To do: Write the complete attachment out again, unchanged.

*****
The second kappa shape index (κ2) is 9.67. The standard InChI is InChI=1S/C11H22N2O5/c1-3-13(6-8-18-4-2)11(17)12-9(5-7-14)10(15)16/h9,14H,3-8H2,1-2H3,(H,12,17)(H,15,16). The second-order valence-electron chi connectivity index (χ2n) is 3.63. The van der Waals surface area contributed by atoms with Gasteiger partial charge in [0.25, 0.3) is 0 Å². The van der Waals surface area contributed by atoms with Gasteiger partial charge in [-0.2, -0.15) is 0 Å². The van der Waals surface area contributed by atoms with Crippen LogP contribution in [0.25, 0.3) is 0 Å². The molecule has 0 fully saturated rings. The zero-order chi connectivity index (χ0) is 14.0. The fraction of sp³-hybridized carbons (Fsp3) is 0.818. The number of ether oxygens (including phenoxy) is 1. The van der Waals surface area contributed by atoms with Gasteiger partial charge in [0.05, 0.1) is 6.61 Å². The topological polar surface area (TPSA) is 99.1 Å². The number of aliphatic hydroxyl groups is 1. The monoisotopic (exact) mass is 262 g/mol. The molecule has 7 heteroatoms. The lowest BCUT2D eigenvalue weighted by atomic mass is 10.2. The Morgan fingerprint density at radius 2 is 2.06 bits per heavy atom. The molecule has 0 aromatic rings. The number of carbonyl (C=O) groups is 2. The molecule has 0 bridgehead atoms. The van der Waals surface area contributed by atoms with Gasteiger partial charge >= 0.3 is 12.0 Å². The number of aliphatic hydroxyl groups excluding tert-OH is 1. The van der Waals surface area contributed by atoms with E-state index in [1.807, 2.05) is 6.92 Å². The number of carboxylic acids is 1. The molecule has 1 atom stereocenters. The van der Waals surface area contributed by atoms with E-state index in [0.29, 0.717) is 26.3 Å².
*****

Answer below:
The second kappa shape index (κ2) is 9.67. The standard InChI is InChI=1S/C11H22N2O5/c1-3-13(6-8-18-4-2)11(17)12-9(5-7-14)10(15)16/h9,14H,3-8H2,1-2H3,(H,12,17)(H,15,16). The second-order valence-electron chi connectivity index (χ2n) is 3.63. The van der Waals surface area contributed by atoms with Gasteiger partial charge in [0.25, 0.3) is 0 Å². The van der Waals surface area contributed by atoms with Gasteiger partial charge in [-0.2, -0.15) is 0 Å². The van der Waals surface area contributed by atoms with Crippen LogP contribution in [0.25, 0.3) is 0 Å². The molecule has 0 fully saturated rings. The zero-order chi connectivity index (χ0) is 14.0. The fraction of sp³-hybridized carbons (Fsp3) is 0.818. The number of ether oxygens (including phenoxy) is 1. The van der Waals surface area contributed by atoms with Gasteiger partial charge in [0.05, 0.1) is 6.61 Å². The topological polar surface area (TPSA) is 99.1 Å². The number of aliphatic hydroxyl groups is 1. The monoisotopic (exact) mass is 262 g/mol. The molecule has 7 heteroatoms. The lowest BCUT2D eigenvalue weighted by atomic mass is 10.2. The Morgan fingerprint density at radius 2 is 2.06 bits per heavy atom. The molecule has 0 aromatic rings. The number of carbonyl (C=O) groups is 2. The molecule has 0 bridgehead atoms. The van der Waals surface area contributed by atoms with Gasteiger partial charge >= 0.3 is 12.0 Å². The number of aliphatic hydroxyl groups excluding tert-OH is 1. The van der Waals surface area contributed by atoms with E-state index in [1.807, 2.05) is 6.92 Å². The number of carboxylic acids is 1. The molecule has 1 atom stereocenters. The van der Waals surface area contributed by atoms with E-state index in [0.29, 0.717) is 26.3 Å².